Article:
- #1

paweld

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[tex]w = \frac{1}{2}(E^2+B^2) [/tex]. In fact energy of the filed can be any

function [tex]w[/tex] for which there exists such vectror field [tex] \vec{S} [/tex] that

continuity equation is fulfilled:

[tex] \vec{E} \vec{J}+\frac{\partial w}{\partial t}+\nabla \vec{S}=0[/tex].

Where [tex] \vec{E} \vec{J}[/tex] is a work donw by the filed in unit volume and time.

Obviously we can choose: [tex]w = \frac{1}{2}(E^2+B^2) [/tex] and

[tex]S =\vec{E}\times \vec{B} [/tex] but there are also other options.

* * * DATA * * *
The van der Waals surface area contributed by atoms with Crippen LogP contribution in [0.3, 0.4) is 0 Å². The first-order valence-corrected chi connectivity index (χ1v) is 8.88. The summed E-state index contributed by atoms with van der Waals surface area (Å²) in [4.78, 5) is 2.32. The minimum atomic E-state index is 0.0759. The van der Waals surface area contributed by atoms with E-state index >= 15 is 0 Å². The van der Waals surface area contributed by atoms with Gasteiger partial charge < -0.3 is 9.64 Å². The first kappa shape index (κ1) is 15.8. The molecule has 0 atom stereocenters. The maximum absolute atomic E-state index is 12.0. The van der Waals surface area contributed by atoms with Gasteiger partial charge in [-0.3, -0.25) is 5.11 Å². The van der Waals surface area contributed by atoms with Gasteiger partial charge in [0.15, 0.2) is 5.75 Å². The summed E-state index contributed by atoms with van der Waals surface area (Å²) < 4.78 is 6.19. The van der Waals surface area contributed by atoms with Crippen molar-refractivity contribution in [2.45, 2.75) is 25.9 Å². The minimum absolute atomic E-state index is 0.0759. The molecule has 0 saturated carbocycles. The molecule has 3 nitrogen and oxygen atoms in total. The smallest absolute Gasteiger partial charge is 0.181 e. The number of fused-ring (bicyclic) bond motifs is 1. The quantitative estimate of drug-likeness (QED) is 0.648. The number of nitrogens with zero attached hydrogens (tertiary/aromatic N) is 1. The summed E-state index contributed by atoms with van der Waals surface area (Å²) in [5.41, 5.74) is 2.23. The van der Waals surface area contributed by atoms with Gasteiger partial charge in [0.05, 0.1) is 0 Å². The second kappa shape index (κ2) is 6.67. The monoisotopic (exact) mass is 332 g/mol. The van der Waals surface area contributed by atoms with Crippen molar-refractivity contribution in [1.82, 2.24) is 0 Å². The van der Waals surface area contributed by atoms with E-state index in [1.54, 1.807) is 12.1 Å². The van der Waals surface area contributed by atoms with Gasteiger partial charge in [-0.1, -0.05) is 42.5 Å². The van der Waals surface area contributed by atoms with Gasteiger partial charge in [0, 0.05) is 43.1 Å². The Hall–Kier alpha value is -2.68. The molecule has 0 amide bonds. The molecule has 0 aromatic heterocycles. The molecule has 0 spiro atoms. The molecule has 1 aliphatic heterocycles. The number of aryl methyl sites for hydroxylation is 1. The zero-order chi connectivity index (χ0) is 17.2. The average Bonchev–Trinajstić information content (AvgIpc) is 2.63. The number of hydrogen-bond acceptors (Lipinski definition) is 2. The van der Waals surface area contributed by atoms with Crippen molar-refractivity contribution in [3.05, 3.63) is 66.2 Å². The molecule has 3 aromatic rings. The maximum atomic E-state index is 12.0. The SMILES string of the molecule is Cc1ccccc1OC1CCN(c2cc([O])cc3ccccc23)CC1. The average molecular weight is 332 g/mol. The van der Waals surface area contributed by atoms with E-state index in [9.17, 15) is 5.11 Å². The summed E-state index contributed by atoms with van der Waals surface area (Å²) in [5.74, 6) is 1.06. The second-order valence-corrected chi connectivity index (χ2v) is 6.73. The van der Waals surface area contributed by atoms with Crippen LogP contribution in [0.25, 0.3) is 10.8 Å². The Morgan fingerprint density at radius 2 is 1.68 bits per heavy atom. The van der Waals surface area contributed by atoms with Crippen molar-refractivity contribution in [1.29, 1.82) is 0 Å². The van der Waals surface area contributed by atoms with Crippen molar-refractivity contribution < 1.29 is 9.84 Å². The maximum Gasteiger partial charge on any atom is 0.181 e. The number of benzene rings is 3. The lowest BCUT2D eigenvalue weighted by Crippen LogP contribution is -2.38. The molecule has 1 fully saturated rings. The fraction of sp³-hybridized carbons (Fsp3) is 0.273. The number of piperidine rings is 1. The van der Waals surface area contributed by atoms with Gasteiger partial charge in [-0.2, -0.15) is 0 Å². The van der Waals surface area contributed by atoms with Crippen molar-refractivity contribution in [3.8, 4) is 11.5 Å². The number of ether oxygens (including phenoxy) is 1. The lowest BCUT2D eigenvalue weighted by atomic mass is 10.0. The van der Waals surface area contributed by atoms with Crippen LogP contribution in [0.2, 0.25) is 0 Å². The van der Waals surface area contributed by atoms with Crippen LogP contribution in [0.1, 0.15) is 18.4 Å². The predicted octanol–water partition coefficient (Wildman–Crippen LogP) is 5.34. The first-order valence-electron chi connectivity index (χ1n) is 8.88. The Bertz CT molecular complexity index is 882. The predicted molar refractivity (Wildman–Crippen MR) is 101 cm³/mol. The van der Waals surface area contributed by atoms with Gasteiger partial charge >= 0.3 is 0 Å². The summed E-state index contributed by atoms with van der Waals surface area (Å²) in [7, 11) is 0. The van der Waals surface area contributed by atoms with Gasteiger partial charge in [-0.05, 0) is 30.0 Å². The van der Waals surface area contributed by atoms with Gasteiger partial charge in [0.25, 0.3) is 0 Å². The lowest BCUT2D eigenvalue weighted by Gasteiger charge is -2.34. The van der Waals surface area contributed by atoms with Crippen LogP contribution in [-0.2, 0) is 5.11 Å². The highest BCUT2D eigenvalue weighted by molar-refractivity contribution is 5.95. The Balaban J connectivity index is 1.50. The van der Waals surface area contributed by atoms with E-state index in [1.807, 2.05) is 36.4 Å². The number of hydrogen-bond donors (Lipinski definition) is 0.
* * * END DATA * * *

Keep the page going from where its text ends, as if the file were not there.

Because [tex] \frac{\partial \rho}{\partial t}+\nabla \vec{j}=0 [/tex] ([tex]\rho [/tex] - density

of charge, [tex] \vec{j}[/tex] - density of current) we can take for example:

[tex] w = \frac{1}{2}(E^2+B^2) + \alpha \rho[/tex] and [tex]S =\vec{E}\times \vec{B} + \alpha\vec{j}[/tex].

This change doesn't affect the continuity equation and of course both [tex]\rho [/tex] and [tex] \vec{j}[/tex] can by express

by means of Maxwell equation in terms of [tex] \vec{E}[/tex] and [tex] \vec{B}[/tex]

so that [tex]w[/tex] and [tex]\vec{S}[/tex] depend only on the field.

Are there any physical arguments for [tex]w = \frac{1}{2}(E^2+B^2) [/tex] or it's

only our traditional choice and others are as well.